Holy Spirit is in the wind during Mass on the Farm

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Barb Arland-Fye
The hoop barn on the Pieper Farm in Donnellson served as the setting for Mass on the Farm and Blessing of the Seeds April 15. Father Dan Dorau presided at the Mass, whose inspiration comes from Catholic Rural Life. The four parishes he leads in Lee and Van Buren counties collaborated.

By Barb Arland-Fye
The Catholic Messenger

DONNELLSON — Gusts of wind flapped the altar cloth and rippled the clergy’s vestments during Mass on the Farm and Blessing of the Seeds in the Pieper family’s cavernous hoop barn April 15. Farmer Lee Pieper, singing in the choir, and his wife, Linda, playing the keyboard, knew God was in control and left any worries in God’s hands. They had swept the barn clean and emptied it of equipment and fertilizer for this liturgy of thanksgiving for the spring planting season.

The barn’s open end, however, proved to be irresistible to the wind. “The wind picked up. That was the Spirit,” Sister Jane Denning, OSF, of Milwaukee said with a smile after Mass. When Mass began, wind wasn’t as much a worry as the looming, dark clouds. Presider Father Dan Dorau joked, “There’s an 85% chance of rain, but God is holding off on the rain until after my homily, like last year” (referring to his first Catholic Rural Life Mass for the fall harvest).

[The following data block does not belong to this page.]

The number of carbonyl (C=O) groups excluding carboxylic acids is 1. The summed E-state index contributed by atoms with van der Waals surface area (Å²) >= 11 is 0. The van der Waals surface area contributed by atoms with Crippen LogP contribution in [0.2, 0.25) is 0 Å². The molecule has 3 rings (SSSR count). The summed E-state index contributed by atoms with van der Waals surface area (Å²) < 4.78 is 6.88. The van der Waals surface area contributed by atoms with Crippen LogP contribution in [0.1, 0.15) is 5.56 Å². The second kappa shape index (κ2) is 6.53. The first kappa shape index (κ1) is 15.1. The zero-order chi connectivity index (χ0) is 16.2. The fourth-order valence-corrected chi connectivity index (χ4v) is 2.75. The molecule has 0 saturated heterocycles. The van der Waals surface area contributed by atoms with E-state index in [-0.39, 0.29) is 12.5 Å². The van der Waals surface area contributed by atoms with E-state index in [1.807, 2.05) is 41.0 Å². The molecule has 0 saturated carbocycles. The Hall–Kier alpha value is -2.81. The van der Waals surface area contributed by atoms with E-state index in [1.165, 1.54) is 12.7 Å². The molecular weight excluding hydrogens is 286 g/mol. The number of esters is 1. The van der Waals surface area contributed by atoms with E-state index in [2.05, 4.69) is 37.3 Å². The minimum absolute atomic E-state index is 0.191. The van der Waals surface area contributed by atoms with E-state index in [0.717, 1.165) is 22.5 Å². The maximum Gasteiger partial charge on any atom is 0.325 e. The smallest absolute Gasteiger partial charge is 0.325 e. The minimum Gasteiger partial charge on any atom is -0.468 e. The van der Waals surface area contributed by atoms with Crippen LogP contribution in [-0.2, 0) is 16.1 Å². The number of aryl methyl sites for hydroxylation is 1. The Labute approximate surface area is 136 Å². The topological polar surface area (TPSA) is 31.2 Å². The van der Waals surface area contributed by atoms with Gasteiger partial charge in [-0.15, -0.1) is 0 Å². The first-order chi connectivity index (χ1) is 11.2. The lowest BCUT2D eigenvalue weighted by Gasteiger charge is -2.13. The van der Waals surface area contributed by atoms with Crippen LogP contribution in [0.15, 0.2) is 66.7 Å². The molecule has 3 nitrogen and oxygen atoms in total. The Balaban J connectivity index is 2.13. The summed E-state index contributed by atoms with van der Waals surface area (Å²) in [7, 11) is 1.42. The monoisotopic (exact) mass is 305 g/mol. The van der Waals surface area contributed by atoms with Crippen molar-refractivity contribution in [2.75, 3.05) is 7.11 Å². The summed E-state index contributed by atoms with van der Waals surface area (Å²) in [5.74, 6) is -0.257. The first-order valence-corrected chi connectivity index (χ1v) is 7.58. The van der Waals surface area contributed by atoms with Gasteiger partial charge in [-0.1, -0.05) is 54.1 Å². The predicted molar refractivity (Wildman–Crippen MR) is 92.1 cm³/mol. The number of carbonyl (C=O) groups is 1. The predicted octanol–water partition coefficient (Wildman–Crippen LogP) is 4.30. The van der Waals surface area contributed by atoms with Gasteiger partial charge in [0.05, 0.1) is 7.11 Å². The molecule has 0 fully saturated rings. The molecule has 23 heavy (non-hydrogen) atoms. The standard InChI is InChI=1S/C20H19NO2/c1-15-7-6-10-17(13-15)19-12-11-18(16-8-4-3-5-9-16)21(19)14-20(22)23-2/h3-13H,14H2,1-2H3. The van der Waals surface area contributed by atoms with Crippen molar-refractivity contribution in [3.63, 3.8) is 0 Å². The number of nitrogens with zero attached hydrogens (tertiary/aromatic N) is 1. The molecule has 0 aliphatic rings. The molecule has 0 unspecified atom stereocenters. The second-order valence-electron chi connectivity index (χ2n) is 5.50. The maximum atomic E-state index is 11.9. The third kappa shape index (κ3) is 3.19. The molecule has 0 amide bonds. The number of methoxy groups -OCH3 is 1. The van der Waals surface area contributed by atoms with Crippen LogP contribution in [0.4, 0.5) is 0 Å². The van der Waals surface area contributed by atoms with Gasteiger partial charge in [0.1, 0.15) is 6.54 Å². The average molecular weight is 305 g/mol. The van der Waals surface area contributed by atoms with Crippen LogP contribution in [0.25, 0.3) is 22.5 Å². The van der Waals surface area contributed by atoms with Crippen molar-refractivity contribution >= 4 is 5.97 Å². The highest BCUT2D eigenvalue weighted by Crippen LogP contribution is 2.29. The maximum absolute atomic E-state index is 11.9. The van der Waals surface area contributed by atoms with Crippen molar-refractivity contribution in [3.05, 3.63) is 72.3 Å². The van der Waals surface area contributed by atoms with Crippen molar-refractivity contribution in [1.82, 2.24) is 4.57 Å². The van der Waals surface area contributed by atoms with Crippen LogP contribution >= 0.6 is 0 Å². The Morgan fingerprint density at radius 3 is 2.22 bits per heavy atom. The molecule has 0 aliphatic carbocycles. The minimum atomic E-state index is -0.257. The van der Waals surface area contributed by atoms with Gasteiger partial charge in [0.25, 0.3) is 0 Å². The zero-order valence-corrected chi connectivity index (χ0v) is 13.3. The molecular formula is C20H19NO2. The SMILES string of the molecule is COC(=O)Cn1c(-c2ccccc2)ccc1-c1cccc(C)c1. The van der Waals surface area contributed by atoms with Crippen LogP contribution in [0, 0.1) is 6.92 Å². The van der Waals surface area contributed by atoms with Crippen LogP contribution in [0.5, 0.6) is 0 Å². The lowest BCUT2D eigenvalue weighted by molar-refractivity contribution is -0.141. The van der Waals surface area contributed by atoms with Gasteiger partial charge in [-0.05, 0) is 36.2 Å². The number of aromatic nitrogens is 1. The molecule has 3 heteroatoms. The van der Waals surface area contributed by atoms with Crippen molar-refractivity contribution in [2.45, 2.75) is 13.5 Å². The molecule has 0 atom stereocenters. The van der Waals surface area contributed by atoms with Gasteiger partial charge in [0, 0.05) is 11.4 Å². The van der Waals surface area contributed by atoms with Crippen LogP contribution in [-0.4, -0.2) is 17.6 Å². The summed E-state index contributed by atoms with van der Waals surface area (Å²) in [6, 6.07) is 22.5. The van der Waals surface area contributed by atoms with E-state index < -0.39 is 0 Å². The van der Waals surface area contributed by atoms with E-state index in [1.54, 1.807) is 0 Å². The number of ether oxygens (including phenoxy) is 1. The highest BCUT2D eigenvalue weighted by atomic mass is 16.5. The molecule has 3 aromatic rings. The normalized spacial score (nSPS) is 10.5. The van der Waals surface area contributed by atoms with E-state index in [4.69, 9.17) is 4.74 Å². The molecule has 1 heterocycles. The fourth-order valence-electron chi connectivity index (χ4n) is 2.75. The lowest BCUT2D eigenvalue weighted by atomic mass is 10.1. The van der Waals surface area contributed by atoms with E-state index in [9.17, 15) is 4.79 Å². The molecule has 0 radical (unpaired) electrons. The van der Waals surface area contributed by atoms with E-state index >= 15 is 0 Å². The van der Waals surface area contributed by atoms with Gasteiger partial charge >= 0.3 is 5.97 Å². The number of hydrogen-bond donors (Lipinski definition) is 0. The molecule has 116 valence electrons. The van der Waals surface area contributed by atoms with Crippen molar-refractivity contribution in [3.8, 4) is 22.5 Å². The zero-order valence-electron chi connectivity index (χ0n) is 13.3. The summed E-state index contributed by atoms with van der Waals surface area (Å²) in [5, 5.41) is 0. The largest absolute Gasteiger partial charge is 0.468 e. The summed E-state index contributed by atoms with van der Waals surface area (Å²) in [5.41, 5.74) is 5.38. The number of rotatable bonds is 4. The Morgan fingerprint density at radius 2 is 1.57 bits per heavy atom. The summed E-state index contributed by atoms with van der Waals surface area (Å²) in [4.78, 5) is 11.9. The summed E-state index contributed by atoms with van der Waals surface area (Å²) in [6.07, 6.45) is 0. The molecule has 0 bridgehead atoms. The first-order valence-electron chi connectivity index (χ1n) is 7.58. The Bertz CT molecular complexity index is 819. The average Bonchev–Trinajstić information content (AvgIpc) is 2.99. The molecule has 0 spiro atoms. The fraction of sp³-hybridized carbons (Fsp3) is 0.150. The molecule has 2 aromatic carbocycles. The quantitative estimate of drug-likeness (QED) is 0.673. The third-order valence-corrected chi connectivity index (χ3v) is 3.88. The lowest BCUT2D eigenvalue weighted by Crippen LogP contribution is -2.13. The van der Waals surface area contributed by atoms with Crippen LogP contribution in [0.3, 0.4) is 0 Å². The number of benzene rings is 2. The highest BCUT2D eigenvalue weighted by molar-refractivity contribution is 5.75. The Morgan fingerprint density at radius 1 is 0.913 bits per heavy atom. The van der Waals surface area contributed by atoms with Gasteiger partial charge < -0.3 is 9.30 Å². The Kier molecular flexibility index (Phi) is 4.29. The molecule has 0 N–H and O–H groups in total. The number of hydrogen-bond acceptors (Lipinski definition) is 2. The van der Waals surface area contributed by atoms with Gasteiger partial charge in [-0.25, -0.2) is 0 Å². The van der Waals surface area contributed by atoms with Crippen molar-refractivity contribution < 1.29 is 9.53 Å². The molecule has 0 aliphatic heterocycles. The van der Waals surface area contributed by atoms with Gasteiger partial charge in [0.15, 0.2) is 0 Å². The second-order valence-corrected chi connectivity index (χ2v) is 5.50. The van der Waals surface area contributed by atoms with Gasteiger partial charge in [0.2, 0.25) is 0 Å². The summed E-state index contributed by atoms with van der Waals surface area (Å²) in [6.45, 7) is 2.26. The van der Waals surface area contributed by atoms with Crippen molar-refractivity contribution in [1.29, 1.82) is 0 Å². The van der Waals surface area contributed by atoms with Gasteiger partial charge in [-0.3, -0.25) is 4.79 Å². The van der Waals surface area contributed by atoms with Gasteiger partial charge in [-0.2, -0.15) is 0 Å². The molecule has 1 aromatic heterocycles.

Joking aside, Father Dorau acknowledged the importance of rain for the seeds’ growth. Several sacks of corn and soybean seeds and baggies and packets of seeds displayed in front of the altar brought home his point for the worshippers, many of whom belong to area parishes. “The cycle of rain blesses us and water stored in the ground is our true treasure,” Father Dorau said in the blessing of seeds ritual. He invoked the Holy Spirit, whose presence would soon become clear as the wind picked up. Then he prayed, “… Help us to care for ‘the seeds which are the Word of God,’ the living words your Son shares with us. Let the hard work of sowing and tending be crowned with an abundance of life. …”

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Father Dorau is pastor of the four collaborating parishes, St. Boniface-Farmington, St. James the Less-St. Paul, St. John-Houghton and St. Mary-West Point. Assisting him were Deacon Mike Linnenbrink, who also serves the parishes, and Deacon Dan Freeman, parish life coordinator for St. Mary Parish in Wilton.

Two of the three Pieper children, Hanna Uchytil and Emily Moore, and their spouses, came from out of state to participate in the liturgy celebrated on the eve of Divine Mercy Sunday. Uchytil played guitar, Moore directed the choir and her husband, Tyler, played the fiddle.

The Piepers’ son Jesse and his wife, Kelly, are fourth-generation farmers on the farm.

“The great mercy of God, a quality of God that we all appreciate even if we cannot fathom how or why it should be,” was the focus of the readings for Divine Mercy Sunday, Father Dorau said in his homily.